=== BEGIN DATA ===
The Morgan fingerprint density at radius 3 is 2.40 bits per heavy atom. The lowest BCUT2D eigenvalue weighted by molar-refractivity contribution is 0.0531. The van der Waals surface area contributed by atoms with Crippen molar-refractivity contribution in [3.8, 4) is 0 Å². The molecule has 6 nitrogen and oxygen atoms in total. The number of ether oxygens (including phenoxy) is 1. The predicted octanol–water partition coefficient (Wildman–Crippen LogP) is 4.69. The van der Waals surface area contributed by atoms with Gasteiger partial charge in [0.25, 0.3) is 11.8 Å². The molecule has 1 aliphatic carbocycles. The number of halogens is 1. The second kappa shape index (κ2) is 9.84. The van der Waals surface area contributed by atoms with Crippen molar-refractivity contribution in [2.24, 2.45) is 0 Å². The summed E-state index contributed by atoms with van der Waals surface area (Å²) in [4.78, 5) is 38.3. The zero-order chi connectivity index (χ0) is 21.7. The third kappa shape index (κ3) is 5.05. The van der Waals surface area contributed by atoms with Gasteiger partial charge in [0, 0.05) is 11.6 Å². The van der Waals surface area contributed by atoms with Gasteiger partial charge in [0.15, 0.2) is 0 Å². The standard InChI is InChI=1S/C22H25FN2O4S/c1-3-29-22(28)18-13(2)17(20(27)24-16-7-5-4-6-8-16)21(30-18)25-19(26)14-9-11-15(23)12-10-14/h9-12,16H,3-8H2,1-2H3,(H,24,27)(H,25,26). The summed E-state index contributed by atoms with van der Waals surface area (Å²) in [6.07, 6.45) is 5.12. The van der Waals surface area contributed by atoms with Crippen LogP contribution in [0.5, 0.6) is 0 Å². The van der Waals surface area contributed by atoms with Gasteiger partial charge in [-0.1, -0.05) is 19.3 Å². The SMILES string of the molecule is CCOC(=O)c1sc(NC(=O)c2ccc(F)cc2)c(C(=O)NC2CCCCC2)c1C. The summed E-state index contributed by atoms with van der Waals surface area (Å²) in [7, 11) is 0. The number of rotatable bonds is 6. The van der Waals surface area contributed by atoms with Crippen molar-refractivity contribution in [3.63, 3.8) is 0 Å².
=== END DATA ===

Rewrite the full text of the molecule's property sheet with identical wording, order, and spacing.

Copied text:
The Morgan fingerprint density at radius 3 is 2.40 bits per heavy atom. The lowest BCUT2D eigenvalue weighted by molar-refractivity contribution is 0.0531. The van der Waals surface area contributed by atoms with Crippen molar-refractivity contribution in [3.8, 4) is 0 Å². The molecule has 6 nitrogen and oxygen atoms in total. The number of ether oxygens (including phenoxy) is 1. The predicted octanol–water partition coefficient (Wildman–Crippen LogP) is 4.69. The van der Waals surface area contributed by atoms with Gasteiger partial charge in [0.25, 0.3) is 11.8 Å². The molecule has 1 aliphatic carbocycles. The number of halogens is 1. The second kappa shape index (κ2) is 9.84. The van der Waals surface area contributed by atoms with Crippen molar-refractivity contribution in [2.24, 2.45) is 0 Å². The summed E-state index contributed by atoms with van der Waals surface area (Å²) in [4.78, 5) is 38.3. The zero-order chi connectivity index (χ0) is 21.7. The third kappa shape index (κ3) is 5.05. The van der Waals surface area contributed by atoms with Gasteiger partial charge in [0, 0.05) is 11.6 Å². The van der Waals surface area contributed by atoms with Gasteiger partial charge in [0.15, 0.2) is 0 Å². The standard InChI is InChI=1S/C22H25FN2O4S/c1-3-29-22(28)18-13(2)17(20(27)24-16-7-5-4-6-8-16)21(30-18)25-19(26)14-9-11-15(23)12-10-14/h9-12,16H,3-8H2,1-2H3,(H,24,27)(H,25,26). The summed E-state index contributed by atoms with van der Waals surface area (Å²) in [6.07, 6.45) is 5.12. The van der Waals surface area contributed by atoms with Crippen LogP contribution in [0.5, 0.6) is 0 Å². The van der Waals surface area contributed by atoms with Gasteiger partial charge in [-0.1, -0.05) is 19.3 Å². The SMILES string of the molecule is CCOC(=O)c1sc(NC(=O)c2ccc(F)cc2)c(C(=O)NC2CCCCC2)c1C. The summed E-state index contributed by atoms with van der Waals surface area (Å²) in [7, 11) is 0. The number of rotatable bonds is 6. The van der Waals surface area contributed by atoms with Crippen molar-refractivity contribution in [3.63, 3.8) is 0 Å².